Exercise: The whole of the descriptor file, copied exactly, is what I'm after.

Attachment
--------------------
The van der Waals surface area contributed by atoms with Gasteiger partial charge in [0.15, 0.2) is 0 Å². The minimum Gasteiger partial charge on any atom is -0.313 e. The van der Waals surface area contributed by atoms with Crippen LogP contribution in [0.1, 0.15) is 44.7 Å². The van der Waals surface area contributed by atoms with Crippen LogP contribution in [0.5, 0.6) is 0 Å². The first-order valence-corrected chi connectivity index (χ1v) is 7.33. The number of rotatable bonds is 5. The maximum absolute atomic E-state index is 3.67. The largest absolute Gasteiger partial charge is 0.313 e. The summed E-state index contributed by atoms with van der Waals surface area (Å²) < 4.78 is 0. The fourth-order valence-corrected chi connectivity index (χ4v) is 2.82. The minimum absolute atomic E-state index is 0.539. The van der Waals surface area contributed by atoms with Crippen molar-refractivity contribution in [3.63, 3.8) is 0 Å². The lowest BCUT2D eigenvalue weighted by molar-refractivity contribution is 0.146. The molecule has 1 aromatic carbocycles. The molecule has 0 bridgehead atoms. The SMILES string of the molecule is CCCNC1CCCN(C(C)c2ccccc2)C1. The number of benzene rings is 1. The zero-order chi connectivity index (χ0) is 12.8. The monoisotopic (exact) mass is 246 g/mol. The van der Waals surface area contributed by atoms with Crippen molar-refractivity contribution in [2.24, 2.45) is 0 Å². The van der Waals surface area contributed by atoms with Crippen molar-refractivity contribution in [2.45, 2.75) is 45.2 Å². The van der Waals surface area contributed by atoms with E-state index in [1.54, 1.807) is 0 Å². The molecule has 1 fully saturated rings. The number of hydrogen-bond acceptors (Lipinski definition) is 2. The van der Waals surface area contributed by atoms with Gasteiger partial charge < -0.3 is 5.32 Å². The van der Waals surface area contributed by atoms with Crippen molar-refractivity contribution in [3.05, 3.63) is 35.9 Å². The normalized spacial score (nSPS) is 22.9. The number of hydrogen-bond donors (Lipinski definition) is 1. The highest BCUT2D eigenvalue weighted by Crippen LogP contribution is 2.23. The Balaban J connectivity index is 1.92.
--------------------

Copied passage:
The van der Waals surface area contributed by atoms with Gasteiger partial charge in [0.15, 0.2) is 0 Å². The minimum Gasteiger partial charge on any atom is -0.313 e. The van der Waals surface area contributed by atoms with Crippen LogP contribution in [0.1, 0.15) is 44.7 Å². The van der Waals surface area contributed by atoms with Crippen LogP contribution in [0.5, 0.6) is 0 Å². The first-order valence-corrected chi connectivity index (χ1v) is 7.33. The number of rotatable bonds is 5. The maximum absolute atomic E-state index is 3.67. The largest absolute Gasteiger partial charge is 0.313 e. The summed E-state index contributed by atoms with van der Waals surface area (Å²) < 4.78 is 0. The fourth-order valence-corrected chi connectivity index (χ4v) is 2.82. The minimum absolute atomic E-state index is 0.539. The van der Waals surface area contributed by atoms with Crippen molar-refractivity contribution in [3.63, 3.8) is 0 Å². The lowest BCUT2D eigenvalue weighted by molar-refractivity contribution is 0.146. The molecule has 1 aromatic carbocycles. The molecule has 0 bridgehead atoms. The SMILES string of the molecule is CCCNC1CCCN(C(C)c2ccccc2)C1. The number of benzene rings is 1. The zero-order chi connectivity index (χ0) is 12.8. The monoisotopic (exact) mass is 246 g/mol. The van der Waals surface area contributed by atoms with Crippen molar-refractivity contribution in [2.24, 2.45) is 0 Å². The van der Waals surface area contributed by atoms with Crippen molar-refractivity contribution in [2.45, 2.75) is 45.2 Å². The van der Waals surface area contributed by atoms with E-state index in [1.54, 1.807) is 0 Å². The molecule has 1 fully saturated rings. The number of hydrogen-bond acceptors (Lipinski definition) is 2. The van der Waals surface area contributed by atoms with Gasteiger partial charge < -0.3 is 5.32 Å². The van der Waals surface area contributed by atoms with Crippen molar-refractivity contribution in [3.05, 3.63) is 35.9 Å². The normalized spacial score (nSPS) is 22.9. The number of hydrogen-bond donors (Lipinski definition) is 1. The highest BCUT2D eigenvalue weighted by Crippen LogP contribution is 2.23. The Balaban J connectivity index is 1.92.